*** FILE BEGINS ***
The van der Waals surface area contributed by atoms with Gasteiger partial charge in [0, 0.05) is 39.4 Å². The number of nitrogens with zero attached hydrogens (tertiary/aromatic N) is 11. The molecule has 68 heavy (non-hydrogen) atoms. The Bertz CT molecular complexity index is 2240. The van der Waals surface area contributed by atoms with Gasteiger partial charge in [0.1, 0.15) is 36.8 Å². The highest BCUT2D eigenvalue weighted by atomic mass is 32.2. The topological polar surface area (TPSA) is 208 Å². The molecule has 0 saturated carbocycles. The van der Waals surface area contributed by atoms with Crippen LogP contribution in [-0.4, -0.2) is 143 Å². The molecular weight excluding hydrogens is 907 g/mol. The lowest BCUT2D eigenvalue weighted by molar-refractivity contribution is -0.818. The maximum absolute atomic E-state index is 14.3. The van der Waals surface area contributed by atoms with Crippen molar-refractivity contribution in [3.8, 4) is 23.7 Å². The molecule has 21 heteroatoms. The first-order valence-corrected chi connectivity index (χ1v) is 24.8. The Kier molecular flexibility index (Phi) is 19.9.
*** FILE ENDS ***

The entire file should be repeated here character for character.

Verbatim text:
The van der Waals surface area contributed by atoms with Gasteiger partial charge in [0, 0.05) is 39.4 Å². The number of nitrogens with zero attached hydrogens (tertiary/aromatic N) is 11. The molecule has 68 heavy (non-hydrogen) atoms. The Bertz CT molecular complexity index is 2240. The van der Waals surface area contributed by atoms with Gasteiger partial charge in [0.1, 0.15) is 36.8 Å². The highest BCUT2D eigenvalue weighted by atomic mass is 32.2. The topological polar surface area (TPSA) is 208 Å². The molecule has 0 saturated carbocycles. The van der Waals surface area contributed by atoms with Crippen LogP contribution in [-0.4, -0.2) is 143 Å². The molecular weight excluding hydrogens is 907 g/mol. The lowest BCUT2D eigenvalue weighted by molar-refractivity contribution is -0.818. The maximum absolute atomic E-state index is 14.3. The van der Waals surface area contributed by atoms with Crippen molar-refractivity contribution in [3.8, 4) is 23.7 Å². The molecule has 21 heteroatoms. The first-order valence-corrected chi connectivity index (χ1v) is 24.8. The Kier molecular flexibility index (Phi) is 19.9.